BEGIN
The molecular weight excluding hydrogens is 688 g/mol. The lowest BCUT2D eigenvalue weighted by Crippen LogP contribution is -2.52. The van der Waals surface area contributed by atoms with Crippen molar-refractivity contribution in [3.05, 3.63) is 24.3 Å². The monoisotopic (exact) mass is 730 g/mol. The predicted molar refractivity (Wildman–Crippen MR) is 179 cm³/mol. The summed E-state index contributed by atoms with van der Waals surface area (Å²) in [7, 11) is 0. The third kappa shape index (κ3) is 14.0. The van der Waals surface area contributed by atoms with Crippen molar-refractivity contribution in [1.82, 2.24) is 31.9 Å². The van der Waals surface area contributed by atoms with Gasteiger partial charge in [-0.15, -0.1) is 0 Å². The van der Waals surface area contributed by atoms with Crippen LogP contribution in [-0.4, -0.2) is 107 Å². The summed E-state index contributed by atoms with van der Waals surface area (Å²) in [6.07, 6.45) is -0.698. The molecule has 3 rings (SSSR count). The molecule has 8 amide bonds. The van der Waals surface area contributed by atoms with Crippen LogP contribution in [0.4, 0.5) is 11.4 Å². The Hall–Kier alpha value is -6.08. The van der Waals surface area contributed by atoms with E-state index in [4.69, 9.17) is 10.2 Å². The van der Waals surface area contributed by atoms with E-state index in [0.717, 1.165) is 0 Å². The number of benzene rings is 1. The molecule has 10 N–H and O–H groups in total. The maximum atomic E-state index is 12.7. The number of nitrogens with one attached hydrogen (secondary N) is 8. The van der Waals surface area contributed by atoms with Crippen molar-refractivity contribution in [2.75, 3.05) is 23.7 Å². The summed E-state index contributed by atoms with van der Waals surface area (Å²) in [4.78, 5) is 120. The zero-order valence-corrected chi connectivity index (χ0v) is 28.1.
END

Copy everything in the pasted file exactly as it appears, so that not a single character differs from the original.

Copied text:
The molecular weight excluding hydrogens is 688 g/mol. The lowest BCUT2D eigenvalue weighted by Crippen LogP contribution is -2.52. The van der Waals surface area contributed by atoms with Crippen molar-refractivity contribution in [3.05, 3.63) is 24.3 Å². The monoisotopic (exact) mass is 730 g/mol. The predicted molar refractivity (Wildman–Crippen MR) is 179 cm³/mol. The summed E-state index contributed by atoms with van der Waals surface area (Å²) in [7, 11) is 0. The third kappa shape index (κ3) is 14.0. The van der Waals surface area contributed by atoms with Crippen molar-refractivity contribution in [1.82, 2.24) is 31.9 Å². The van der Waals surface area contributed by atoms with Gasteiger partial charge in [-0.15, -0.1) is 0 Å². The van der Waals surface area contributed by atoms with Crippen LogP contribution in [-0.4, -0.2) is 107 Å². The summed E-state index contributed by atoms with van der Waals surface area (Å²) in [6.07, 6.45) is -0.698. The molecule has 3 rings (SSSR count). The molecule has 8 amide bonds. The van der Waals surface area contributed by atoms with Crippen LogP contribution in [0.4, 0.5) is 11.4 Å². The Hall–Kier alpha value is -6.08. The van der Waals surface area contributed by atoms with E-state index in [4.69, 9.17) is 10.2 Å². The van der Waals surface area contributed by atoms with E-state index in [0.717, 1.165) is 0 Å². The number of benzene rings is 1. The molecule has 10 N–H and O–H groups in total. The maximum atomic E-state index is 12.7. The number of nitrogens with one attached hydrogen (secondary N) is 8. The van der Waals surface area contributed by atoms with Crippen molar-refractivity contribution in [2.75, 3.05) is 23.7 Å². The summed E-state index contributed by atoms with van der Waals surface area (Å²) in [4.78, 5) is 120. The zero-order valence-corrected chi connectivity index (χ0v) is 28.1.